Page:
I have a new piece at The Hill:

Despite its name, however, MMT offers little guidance to the Federal Reserve. Indeed, its proponents typically argue that controlling inflation is the responsibility of Congress and the president, not the Fed.

Ironically, recent developments in Fed policymaking adhere much more closely to a very different “modern monetary theory”: market monetarism. Market monetarists believe that any targeting of inflation should be done by the Fed.

Although market monetarists are best known for advocating nominal GDP targeting, the specific “market” part of “market monetarism” refers to the belief that Fed policy should be guided by market forecasts, not highly technical computer models of the economy. There are signs that the Fed is moving in this direction. . . .

This past December, stock prices and bond yields fell sharply on worries that economic growth was slowing. In response, the Fed adjusted its 2019 plans, scrapping plans for two expected interest-rate increases.

This shift was not based on macroeconomic models of the economy, but rather market signals. With “output gap” models no longer producing reliable policy guidance, the Fed is now almost forced to rely on market forecasts. . . .

An even better approach would be to create and subsidize trading in futures markets that forecast nominal GDP growth.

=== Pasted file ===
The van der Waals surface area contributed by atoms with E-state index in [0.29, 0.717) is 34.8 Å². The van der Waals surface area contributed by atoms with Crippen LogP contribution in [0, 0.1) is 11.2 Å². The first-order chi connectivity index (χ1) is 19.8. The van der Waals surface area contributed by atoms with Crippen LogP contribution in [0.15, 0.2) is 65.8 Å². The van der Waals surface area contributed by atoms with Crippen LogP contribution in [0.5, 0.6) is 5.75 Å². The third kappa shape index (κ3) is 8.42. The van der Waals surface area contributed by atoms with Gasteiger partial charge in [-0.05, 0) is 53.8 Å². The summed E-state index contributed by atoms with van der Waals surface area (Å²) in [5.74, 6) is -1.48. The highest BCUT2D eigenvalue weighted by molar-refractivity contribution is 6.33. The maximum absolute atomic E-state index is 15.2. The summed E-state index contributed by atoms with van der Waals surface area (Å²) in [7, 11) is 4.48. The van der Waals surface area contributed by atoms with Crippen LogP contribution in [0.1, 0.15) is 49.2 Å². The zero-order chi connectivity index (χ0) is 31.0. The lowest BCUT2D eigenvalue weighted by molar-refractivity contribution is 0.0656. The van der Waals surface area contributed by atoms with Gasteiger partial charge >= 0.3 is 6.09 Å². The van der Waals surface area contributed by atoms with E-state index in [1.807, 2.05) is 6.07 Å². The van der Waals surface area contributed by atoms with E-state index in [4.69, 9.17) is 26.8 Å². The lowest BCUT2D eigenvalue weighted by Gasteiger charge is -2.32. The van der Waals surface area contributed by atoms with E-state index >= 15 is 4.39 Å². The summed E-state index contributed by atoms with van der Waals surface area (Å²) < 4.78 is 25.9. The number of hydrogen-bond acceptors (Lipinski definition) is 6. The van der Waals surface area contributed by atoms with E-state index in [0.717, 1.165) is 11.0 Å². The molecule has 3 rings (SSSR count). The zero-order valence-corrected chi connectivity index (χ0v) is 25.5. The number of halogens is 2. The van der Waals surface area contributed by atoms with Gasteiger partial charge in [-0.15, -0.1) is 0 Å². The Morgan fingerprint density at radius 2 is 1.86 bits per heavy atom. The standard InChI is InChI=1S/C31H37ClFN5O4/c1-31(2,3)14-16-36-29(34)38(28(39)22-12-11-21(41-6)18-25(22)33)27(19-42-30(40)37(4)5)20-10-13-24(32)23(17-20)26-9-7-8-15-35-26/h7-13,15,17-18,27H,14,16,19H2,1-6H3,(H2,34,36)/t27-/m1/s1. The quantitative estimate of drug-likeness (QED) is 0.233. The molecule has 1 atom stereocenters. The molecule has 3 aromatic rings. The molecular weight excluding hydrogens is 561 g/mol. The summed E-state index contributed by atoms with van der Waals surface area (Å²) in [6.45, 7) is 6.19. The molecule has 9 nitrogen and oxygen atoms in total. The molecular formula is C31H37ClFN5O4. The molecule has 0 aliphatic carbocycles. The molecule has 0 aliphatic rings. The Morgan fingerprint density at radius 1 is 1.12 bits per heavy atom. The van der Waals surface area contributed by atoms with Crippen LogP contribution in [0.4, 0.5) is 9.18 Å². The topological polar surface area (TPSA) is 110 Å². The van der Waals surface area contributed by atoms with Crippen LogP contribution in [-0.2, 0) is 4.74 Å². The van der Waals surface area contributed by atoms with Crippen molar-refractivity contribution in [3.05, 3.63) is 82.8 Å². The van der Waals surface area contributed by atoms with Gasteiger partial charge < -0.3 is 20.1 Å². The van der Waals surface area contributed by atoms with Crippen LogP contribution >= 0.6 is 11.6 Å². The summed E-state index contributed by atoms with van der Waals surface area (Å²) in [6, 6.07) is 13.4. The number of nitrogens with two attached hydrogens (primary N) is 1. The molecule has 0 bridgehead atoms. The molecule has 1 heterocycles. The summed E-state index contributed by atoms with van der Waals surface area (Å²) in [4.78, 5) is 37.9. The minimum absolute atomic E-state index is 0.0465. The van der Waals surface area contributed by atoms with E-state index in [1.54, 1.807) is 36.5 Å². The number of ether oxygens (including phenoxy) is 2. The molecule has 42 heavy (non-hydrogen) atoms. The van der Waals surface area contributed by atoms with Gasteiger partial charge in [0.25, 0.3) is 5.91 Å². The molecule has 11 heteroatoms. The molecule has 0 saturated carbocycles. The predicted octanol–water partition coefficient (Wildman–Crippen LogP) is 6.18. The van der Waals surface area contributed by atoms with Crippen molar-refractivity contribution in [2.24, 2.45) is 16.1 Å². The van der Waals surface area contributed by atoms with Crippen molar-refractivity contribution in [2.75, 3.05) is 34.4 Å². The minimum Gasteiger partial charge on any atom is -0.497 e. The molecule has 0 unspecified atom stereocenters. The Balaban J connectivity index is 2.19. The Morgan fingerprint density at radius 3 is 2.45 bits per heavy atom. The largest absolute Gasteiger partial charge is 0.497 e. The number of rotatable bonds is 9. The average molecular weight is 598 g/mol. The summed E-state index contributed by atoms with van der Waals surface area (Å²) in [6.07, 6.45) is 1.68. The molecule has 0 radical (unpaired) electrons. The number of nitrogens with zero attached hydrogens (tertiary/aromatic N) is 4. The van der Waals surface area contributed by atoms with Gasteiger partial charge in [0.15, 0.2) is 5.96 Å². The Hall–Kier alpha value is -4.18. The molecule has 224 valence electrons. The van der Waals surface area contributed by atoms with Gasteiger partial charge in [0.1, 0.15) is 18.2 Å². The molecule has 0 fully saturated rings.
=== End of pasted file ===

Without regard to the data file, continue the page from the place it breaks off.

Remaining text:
Read the whole thing.

In other news, the NYT recently ran an editorial suggesting the Fed ought to consider several options, including nominal GDP targeting.

Already there are a number of interesting ideas in circulation. Mr. Powell’s immediate predecessors, Janet Yellen and Ben Bernanke, both have backed a proposal for the Fed to allow higher inflation after periods of low inflation — in effect, replacing the Fed’s 2 percent annual inflation target with the goal of hitting a 2 percent average over time.

Others would like the Fed to set a 4 percent inflation target, or to replace inflation targeting entirely. Under one alternative, nominal G.D.P. targeting, the Fed would aim for a steady rate of growth in the value of the nation’s economic output — a measure that includes the effects of inflation. During periods of slower growth in the inflation-adjusted value of that economic output, the Fed would seek to compensate by allowing higher inflation.

Check out the NGDP link.

Bloomberg also cited me:

Scott Sumner, director of the monetary policy program at the libertarian Mercatus Center at George Mason University, has questioned both Trump picks. “Do the candidates have good judgement on policy?” he wrote on his blog, The Money Illusion. “I am not aware of any coherent economic model, liberal or conservative, which would justify calling for tighter money in the early 2010s and easier money today.”

Update:  Another mention in today’s MarketWatch:

“MMT has many Keynesian aspects to it,” said Scott Sumner, a senior research fellow at George Mason University’s Mercatus Center. “You boost spending to boost GDP growth. Keynesians say you prevent inflation by tight money. MMTers say you raise taxes.”

Sumner pointed to a real-world case study of MMT that failed miserably.

“In 1968, (President) Lyndon Johnson raised taxes,” which produced a budget surplus in 1969. “But raising taxes and balancing the budget didn’t control inflation.”